Setting up ELECTIVES

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LIST of ELECTIVES

So, it is the middle of your 3rd year, 4th year students are coming back from their US electives, and you start thinking “Where do I being setting up my electives?” 

Well don’t panic. In this site I will try to orient you with steps of when you should be doing each particular items to get an elective, but most of all I want to give you reassurance that it is not that difficult to set up your electives, especially if you stay on top of everything 

Step 1. Between the months of January and March, the first thing that you want to do is to find out where you want to go. Now, the ASG website provides you with all past elective done at numerous US and abroad institutions. I would like to point out ahead of time, that some of the institutions listed no longer accept Foreign Medical Students. Why is that…I can’t answer. However, do not deter from that particular school if you know a faculty member there. If you have someone willing to sponsor you especially if you plan on doing a rotation in their department, then they might make an exception. It is never a closed door until you have tried opening all of them. You can also access AAMC.org for a complete list, with links, of medical schools in the US and Canada. Check them out and see if they accept FMS. However, other factors to take into consideration are housing, cost, and travel. 

Many institution especially large ones and in a major city do not provide housing for visiting students. So try to think if you have some old college friends that you can bum off for a month or try to find housing for a month or however long you planning on staying in that city. There are places that will rent in such a fashion, as it is better to get one months rent then nothing. However, your costs are going up as you will have to pay electricity and any other utilities you might need.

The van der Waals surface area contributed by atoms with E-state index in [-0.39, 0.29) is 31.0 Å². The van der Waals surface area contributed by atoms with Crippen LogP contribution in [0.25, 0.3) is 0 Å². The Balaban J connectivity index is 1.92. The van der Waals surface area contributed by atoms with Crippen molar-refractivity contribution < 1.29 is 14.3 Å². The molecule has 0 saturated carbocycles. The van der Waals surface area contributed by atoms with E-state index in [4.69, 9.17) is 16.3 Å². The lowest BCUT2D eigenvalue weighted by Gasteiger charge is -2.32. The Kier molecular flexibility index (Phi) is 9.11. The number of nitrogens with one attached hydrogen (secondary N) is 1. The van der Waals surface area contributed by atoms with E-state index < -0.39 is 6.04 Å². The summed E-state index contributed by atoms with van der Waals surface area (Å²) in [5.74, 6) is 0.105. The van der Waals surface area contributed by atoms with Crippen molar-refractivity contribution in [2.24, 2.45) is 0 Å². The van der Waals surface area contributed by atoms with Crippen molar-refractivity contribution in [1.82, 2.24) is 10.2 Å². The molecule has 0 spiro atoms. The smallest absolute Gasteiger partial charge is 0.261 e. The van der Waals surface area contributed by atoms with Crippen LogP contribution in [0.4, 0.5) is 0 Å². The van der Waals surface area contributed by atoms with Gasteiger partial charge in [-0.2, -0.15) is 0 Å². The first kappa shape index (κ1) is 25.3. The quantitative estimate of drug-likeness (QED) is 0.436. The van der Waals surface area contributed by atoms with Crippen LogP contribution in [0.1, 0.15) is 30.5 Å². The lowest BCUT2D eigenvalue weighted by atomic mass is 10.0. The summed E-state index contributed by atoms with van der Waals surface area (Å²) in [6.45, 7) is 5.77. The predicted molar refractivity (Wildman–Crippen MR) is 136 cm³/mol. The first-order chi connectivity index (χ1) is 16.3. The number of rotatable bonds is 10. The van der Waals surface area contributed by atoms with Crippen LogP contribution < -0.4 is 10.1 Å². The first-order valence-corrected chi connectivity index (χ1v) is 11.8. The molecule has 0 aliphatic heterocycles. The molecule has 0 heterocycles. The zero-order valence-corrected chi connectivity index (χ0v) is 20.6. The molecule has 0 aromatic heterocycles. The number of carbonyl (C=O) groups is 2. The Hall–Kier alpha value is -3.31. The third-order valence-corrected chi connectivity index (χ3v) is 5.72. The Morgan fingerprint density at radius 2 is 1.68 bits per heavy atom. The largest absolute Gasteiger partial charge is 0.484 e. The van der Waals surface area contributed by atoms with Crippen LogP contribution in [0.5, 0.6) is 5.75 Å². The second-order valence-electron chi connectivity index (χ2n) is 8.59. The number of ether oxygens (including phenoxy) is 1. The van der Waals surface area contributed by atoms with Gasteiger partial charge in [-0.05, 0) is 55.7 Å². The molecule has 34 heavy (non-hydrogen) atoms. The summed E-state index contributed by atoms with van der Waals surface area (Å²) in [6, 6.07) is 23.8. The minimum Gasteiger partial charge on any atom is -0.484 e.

Some hospitals actually charge for their electives. The cost can be as high as $3000 per rotation or as low as $50 just for the application fee. This is another important factor, as you will have to plan accordingly and manage your money. Finances are the most important since you will have to manage paying for food, housing (if you rent a place), gas money or passes for local transportation, and not to mention STEP 2 (CK and CS) and ERAS (which can get expensive).

And lastly, you have to take into account the travel to and from the hospital if you are not near it, and travel between rotations. Unless you have a car like a Maluch or hybrid, you will burn a lot of gas and cash. You will also have to give yourself adequate time to go from one rotation to the next. Avoid setting up a rotation in Chicago, which ends on a Friday, and then starting a new rotation in New York on Monday, unless you own a private jet. 

Step 2. OK, so you have figured out where you want to go and which rotations you want to do. Great. Get in touch with that school, usually via email, and have them send you the application. Now, these are the standard materials they request to be attached to the application:

1.      Filled out application with or without application fee

2.      Transcript

3.      Vaccination proof of: MMR, Polio, Varicella proof/titers, HBV vaccination/titers, PPD and if positive (especially if you had BCG) do CXR.

4.      Malpractice Insurance Proof